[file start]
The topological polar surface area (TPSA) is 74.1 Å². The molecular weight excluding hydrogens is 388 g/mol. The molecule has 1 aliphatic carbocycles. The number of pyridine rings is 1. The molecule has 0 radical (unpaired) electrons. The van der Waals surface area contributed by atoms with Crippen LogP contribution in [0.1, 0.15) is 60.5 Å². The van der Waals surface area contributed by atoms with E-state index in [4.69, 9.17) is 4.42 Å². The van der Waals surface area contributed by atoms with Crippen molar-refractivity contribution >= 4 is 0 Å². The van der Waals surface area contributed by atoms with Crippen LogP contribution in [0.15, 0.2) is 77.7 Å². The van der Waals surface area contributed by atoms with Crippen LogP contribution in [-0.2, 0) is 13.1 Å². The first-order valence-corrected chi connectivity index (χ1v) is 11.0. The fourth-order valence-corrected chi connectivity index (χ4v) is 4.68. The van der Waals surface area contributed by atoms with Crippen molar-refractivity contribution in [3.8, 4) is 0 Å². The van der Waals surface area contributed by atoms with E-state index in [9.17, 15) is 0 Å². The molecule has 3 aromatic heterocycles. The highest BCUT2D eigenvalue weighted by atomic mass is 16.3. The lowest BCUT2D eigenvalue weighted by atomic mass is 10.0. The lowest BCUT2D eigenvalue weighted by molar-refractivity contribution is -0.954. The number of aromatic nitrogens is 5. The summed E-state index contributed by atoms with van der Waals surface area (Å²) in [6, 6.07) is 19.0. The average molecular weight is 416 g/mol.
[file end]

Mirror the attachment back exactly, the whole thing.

The topological polar surface area (TPSA) is 74.1 Å². The molecular weight excluding hydrogens is 388 g/mol. The molecule has 1 aliphatic carbocycles. The number of pyridine rings is 1. The molecule has 0 radical (unpaired) electrons. The van der Waals surface area contributed by atoms with Crippen LogP contribution in [0.1, 0.15) is 60.5 Å². The van der Waals surface area contributed by atoms with E-state index in [4.69, 9.17) is 4.42 Å². The van der Waals surface area contributed by atoms with Crippen molar-refractivity contribution >= 4 is 0 Å². The van der Waals surface area contributed by atoms with Crippen LogP contribution in [0.15, 0.2) is 77.7 Å². The van der Waals surface area contributed by atoms with Crippen LogP contribution in [-0.2, 0) is 13.1 Å². The first-order valence-corrected chi connectivity index (χ1v) is 11.0. The fourth-order valence-corrected chi connectivity index (χ4v) is 4.68. The van der Waals surface area contributed by atoms with Crippen molar-refractivity contribution in [3.8, 4) is 0 Å². The van der Waals surface area contributed by atoms with E-state index in [9.17, 15) is 0 Å². The molecule has 3 aromatic heterocycles. The highest BCUT2D eigenvalue weighted by atomic mass is 16.3. The lowest BCUT2D eigenvalue weighted by atomic mass is 10.0. The lowest BCUT2D eigenvalue weighted by molar-refractivity contribution is -0.954. The number of aromatic nitrogens is 5. The summed E-state index contributed by atoms with van der Waals surface area (Å²) in [6, 6.07) is 19.0. The average molecular weight is 416 g/mol.